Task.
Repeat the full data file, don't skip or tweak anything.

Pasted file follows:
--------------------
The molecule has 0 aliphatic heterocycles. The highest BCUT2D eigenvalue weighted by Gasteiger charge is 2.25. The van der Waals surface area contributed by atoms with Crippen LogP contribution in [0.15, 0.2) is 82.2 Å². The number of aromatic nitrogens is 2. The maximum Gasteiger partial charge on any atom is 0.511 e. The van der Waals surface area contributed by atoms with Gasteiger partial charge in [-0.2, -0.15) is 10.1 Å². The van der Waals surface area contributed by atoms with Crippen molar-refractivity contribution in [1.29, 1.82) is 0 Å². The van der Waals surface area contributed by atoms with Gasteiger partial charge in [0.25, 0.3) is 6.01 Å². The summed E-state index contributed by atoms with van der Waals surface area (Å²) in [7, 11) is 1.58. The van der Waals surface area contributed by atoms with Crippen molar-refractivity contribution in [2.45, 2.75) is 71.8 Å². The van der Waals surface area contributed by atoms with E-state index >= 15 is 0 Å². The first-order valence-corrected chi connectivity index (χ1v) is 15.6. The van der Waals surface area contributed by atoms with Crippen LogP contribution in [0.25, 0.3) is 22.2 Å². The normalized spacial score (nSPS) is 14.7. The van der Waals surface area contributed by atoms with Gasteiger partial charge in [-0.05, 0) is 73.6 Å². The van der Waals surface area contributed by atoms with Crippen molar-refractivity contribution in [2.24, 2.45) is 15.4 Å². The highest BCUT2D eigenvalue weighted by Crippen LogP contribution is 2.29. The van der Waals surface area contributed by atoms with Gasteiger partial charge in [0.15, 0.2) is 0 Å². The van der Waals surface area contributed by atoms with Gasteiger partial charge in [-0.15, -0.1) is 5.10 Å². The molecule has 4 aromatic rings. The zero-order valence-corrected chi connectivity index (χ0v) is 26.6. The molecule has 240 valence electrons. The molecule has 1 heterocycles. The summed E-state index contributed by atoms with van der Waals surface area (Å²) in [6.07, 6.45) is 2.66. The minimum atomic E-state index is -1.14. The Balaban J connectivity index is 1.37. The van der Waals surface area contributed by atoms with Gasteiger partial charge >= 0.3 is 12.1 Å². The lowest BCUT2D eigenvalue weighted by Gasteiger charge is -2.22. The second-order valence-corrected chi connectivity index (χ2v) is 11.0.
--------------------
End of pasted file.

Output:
The molecule has 0 aliphatic heterocycles. The highest BCUT2D eigenvalue weighted by Gasteiger charge is 2.25. The van der Waals surface area contributed by atoms with Crippen LogP contribution in [0.15, 0.2) is 82.2 Å². The number of aromatic nitrogens is 2. The maximum Gasteiger partial charge on any atom is 0.511 e. The van der Waals surface area contributed by atoms with Gasteiger partial charge in [-0.2, -0.15) is 10.1 Å². The van der Waals surface area contributed by atoms with Crippen molar-refractivity contribution in [1.29, 1.82) is 0 Å². The van der Waals surface area contributed by atoms with Gasteiger partial charge in [0.25, 0.3) is 6.01 Å². The summed E-state index contributed by atoms with van der Waals surface area (Å²) in [7, 11) is 1.58. The van der Waals surface area contributed by atoms with Crippen molar-refractivity contribution in [2.45, 2.75) is 71.8 Å². The van der Waals surface area contributed by atoms with E-state index >= 15 is 0 Å². The first-order valence-corrected chi connectivity index (χ1v) is 15.6. The van der Waals surface area contributed by atoms with Crippen LogP contribution in [0.25, 0.3) is 22.2 Å². The normalized spacial score (nSPS) is 14.7. The van der Waals surface area contributed by atoms with Gasteiger partial charge in [-0.05, 0) is 73.6 Å². The van der Waals surface area contributed by atoms with Crippen molar-refractivity contribution in [2.24, 2.45) is 15.4 Å². The highest BCUT2D eigenvalue weighted by Crippen LogP contribution is 2.29. The van der Waals surface area contributed by atoms with Gasteiger partial charge in [0.15, 0.2) is 0 Å². The van der Waals surface area contributed by atoms with Gasteiger partial charge in [-0.15, -0.1) is 5.10 Å². The molecule has 4 aromatic rings. The zero-order valence-corrected chi connectivity index (χ0v) is 26.6. The molecule has 240 valence electrons. The molecule has 1 heterocycles. The summed E-state index contributed by atoms with van der Waals surface area (Å²) in [6.07, 6.45) is 2.66. The minimum atomic E-state index is -1.14. The Balaban J connectivity index is 1.37. The van der Waals surface area contributed by atoms with Gasteiger partial charge >= 0.3 is 12.1 Å². The lowest BCUT2D eigenvalue weighted by Gasteiger charge is -2.22. The second-order valence-corrected chi connectivity index (χ2v) is 11.0.